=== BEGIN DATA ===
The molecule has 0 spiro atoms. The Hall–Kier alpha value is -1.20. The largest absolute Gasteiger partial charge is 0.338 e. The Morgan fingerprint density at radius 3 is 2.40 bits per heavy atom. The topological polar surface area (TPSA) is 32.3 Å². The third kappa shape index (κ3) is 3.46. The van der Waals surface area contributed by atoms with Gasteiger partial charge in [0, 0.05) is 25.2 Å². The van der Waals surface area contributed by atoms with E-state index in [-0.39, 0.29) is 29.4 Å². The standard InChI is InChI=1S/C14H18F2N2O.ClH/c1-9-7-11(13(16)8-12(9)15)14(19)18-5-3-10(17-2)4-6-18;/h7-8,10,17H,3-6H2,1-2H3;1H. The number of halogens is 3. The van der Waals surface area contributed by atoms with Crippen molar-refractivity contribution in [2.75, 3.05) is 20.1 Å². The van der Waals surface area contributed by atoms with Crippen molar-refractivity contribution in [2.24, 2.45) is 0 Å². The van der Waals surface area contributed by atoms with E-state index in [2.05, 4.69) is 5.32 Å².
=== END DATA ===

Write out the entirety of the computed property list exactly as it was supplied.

The molecule has 0 spiro atoms. The Hall–Kier alpha value is -1.20. The largest absolute Gasteiger partial charge is 0.338 e. The Morgan fingerprint density at radius 3 is 2.40 bits per heavy atom. The topological polar surface area (TPSA) is 32.3 Å². The third kappa shape index (κ3) is 3.46. The van der Waals surface area contributed by atoms with Gasteiger partial charge in [0, 0.05) is 25.2 Å². The van der Waals surface area contributed by atoms with E-state index in [-0.39, 0.29) is 29.4 Å². The standard InChI is InChI=1S/C14H18F2N2O.ClH/c1-9-7-11(13(16)8-12(9)15)14(19)18-5-3-10(17-2)4-6-18;/h7-8,10,17H,3-6H2,1-2H3;1H. The number of halogens is 3. The van der Waals surface area contributed by atoms with Crippen molar-refractivity contribution in [2.75, 3.05) is 20.1 Å². The van der Waals surface area contributed by atoms with Crippen molar-refractivity contribution in [2.24, 2.45) is 0 Å². The van der Waals surface area contributed by atoms with E-state index in [2.05, 4.69) is 5.32 Å².